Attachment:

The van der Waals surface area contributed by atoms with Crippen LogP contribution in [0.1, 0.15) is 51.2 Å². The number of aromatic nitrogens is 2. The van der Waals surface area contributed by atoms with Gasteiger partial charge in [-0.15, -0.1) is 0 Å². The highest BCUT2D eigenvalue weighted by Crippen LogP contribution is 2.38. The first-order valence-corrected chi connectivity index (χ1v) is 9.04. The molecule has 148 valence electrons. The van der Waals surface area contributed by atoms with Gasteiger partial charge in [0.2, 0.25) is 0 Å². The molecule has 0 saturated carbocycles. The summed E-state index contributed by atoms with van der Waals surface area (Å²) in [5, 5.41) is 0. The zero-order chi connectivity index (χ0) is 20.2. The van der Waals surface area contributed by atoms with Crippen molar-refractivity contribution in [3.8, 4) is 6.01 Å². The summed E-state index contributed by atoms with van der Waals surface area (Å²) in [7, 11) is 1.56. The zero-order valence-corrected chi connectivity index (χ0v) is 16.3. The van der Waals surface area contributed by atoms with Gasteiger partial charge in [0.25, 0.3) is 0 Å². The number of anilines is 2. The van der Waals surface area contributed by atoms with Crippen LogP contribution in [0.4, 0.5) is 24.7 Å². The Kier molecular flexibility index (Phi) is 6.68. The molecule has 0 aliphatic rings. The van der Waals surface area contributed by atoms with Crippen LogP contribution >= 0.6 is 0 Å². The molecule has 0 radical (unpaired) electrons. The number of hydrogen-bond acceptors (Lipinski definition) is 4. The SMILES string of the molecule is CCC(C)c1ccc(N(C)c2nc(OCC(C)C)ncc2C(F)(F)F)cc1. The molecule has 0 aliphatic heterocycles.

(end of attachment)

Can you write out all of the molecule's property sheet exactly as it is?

The van der Waals surface area contributed by atoms with Crippen LogP contribution in [0.1, 0.15) is 51.2 Å². The number of aromatic nitrogens is 2. The van der Waals surface area contributed by atoms with Gasteiger partial charge in [-0.15, -0.1) is 0 Å². The highest BCUT2D eigenvalue weighted by Crippen LogP contribution is 2.38. The first-order valence-corrected chi connectivity index (χ1v) is 9.04. The molecule has 148 valence electrons. The van der Waals surface area contributed by atoms with Gasteiger partial charge in [0.2, 0.25) is 0 Å². The molecule has 0 saturated carbocycles. The summed E-state index contributed by atoms with van der Waals surface area (Å²) in [5, 5.41) is 0. The zero-order chi connectivity index (χ0) is 20.2. The van der Waals surface area contributed by atoms with Crippen molar-refractivity contribution in [3.8, 4) is 6.01 Å². The summed E-state index contributed by atoms with van der Waals surface area (Å²) in [7, 11) is 1.56. The zero-order valence-corrected chi connectivity index (χ0v) is 16.3. The van der Waals surface area contributed by atoms with Gasteiger partial charge in [0.25, 0.3) is 0 Å². The number of anilines is 2. The van der Waals surface area contributed by atoms with Crippen LogP contribution in [0.4, 0.5) is 24.7 Å². The Kier molecular flexibility index (Phi) is 6.68. The molecule has 0 aliphatic rings. The van der Waals surface area contributed by atoms with Crippen LogP contribution >= 0.6 is 0 Å². The molecule has 0 radical (unpaired) electrons. The number of hydrogen-bond acceptors (Lipinski definition) is 4. The SMILES string of the molecule is CCC(C)c1ccc(N(C)c2nc(OCC(C)C)ncc2C(F)(F)F)cc1. The molecule has 0 aliphatic heterocycles.